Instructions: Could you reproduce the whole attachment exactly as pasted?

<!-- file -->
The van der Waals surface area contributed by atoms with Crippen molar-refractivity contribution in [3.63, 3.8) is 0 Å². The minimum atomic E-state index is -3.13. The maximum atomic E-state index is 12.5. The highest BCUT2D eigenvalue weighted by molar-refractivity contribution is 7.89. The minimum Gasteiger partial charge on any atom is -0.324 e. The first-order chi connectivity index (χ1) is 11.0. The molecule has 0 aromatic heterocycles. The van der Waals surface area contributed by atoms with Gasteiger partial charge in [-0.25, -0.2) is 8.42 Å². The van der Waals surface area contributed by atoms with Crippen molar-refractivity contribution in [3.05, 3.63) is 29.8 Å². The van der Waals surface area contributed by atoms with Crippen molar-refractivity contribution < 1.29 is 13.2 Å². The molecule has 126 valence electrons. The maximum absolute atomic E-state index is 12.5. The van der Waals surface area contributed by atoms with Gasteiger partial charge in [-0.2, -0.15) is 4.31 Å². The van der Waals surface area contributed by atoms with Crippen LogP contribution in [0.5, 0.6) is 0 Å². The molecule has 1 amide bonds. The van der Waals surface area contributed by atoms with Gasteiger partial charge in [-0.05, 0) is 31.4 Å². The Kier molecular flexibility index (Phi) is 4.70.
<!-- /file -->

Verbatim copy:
The van der Waals surface area contributed by atoms with Crippen molar-refractivity contribution in [3.63, 3.8) is 0 Å². The minimum atomic E-state index is -3.13. The maximum atomic E-state index is 12.5. The highest BCUT2D eigenvalue weighted by molar-refractivity contribution is 7.89. The minimum Gasteiger partial charge on any atom is -0.324 e. The first-order chi connectivity index (χ1) is 11.0. The molecule has 0 aromatic heterocycles. The van der Waals surface area contributed by atoms with Gasteiger partial charge in [-0.25, -0.2) is 8.42 Å². The van der Waals surface area contributed by atoms with Crippen molar-refractivity contribution in [3.05, 3.63) is 29.8 Å². The van der Waals surface area contributed by atoms with Crippen molar-refractivity contribution < 1.29 is 13.2 Å². The molecule has 126 valence electrons. The maximum absolute atomic E-state index is 12.5. The van der Waals surface area contributed by atoms with Gasteiger partial charge in [-0.2, -0.15) is 4.31 Å². The van der Waals surface area contributed by atoms with Crippen LogP contribution in [0.5, 0.6) is 0 Å². The molecule has 1 amide bonds. The van der Waals surface area contributed by atoms with Gasteiger partial charge in [-0.05, 0) is 31.4 Å². The Kier molecular flexibility index (Phi) is 4.70.